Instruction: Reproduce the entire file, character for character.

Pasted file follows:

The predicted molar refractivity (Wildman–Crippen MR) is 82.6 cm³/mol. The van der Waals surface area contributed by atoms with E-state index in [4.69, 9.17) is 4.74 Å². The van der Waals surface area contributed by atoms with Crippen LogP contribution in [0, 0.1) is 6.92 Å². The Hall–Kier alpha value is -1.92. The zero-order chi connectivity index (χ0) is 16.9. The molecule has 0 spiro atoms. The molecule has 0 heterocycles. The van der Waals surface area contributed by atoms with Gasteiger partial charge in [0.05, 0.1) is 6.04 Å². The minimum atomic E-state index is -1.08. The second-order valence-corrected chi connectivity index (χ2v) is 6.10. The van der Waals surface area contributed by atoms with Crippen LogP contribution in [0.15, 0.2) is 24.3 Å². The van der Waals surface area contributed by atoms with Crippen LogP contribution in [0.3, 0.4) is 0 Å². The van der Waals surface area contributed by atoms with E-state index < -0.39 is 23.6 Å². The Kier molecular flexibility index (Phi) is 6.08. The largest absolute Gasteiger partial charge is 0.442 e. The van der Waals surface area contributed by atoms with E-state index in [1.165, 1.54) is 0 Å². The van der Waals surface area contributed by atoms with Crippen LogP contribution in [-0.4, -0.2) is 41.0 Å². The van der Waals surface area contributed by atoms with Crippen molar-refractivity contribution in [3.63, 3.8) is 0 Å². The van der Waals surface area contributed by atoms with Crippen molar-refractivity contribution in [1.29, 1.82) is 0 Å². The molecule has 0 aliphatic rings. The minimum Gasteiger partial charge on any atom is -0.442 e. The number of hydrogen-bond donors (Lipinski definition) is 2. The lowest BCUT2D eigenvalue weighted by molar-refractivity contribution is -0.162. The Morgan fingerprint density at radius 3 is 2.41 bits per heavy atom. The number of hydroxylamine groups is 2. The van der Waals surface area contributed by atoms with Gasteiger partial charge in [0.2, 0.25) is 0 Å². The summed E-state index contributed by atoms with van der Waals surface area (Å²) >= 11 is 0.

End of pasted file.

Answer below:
The predicted molar refractivity (Wildman–Crippen MR) is 82.6 cm³/mol. The van der Waals surface area contributed by atoms with E-state index in [4.69, 9.17) is 4.74 Å². The van der Waals surface area contributed by atoms with Crippen LogP contribution in [0, 0.1) is 6.92 Å². The Hall–Kier alpha value is -1.92. The zero-order chi connectivity index (χ0) is 16.9. The molecule has 0 spiro atoms. The molecule has 0 heterocycles. The van der Waals surface area contributed by atoms with Gasteiger partial charge in [0.05, 0.1) is 6.04 Å². The minimum atomic E-state index is -1.08. The second-order valence-corrected chi connectivity index (χ2v) is 6.10. The van der Waals surface area contributed by atoms with Crippen LogP contribution in [0.15, 0.2) is 24.3 Å². The van der Waals surface area contributed by atoms with Crippen LogP contribution in [0.3, 0.4) is 0 Å². The van der Waals surface area contributed by atoms with E-state index < -0.39 is 23.6 Å². The Kier molecular flexibility index (Phi) is 6.08. The largest absolute Gasteiger partial charge is 0.442 e. The van der Waals surface area contributed by atoms with E-state index in [1.165, 1.54) is 0 Å². The van der Waals surface area contributed by atoms with Crippen LogP contribution in [-0.4, -0.2) is 41.0 Å². The van der Waals surface area contributed by atoms with Crippen molar-refractivity contribution in [3.63, 3.8) is 0 Å². The van der Waals surface area contributed by atoms with Crippen molar-refractivity contribution in [1.29, 1.82) is 0 Å². The molecule has 0 aliphatic rings. The minimum Gasteiger partial charge on any atom is -0.442 e. The number of hydrogen-bond donors (Lipinski definition) is 2. The lowest BCUT2D eigenvalue weighted by molar-refractivity contribution is -0.162. The Morgan fingerprint density at radius 3 is 2.41 bits per heavy atom. The number of hydroxylamine groups is 2. The van der Waals surface area contributed by atoms with Gasteiger partial charge in [0.2, 0.25) is 0 Å². The summed E-state index contributed by atoms with van der Waals surface area (Å²) >= 11 is 0.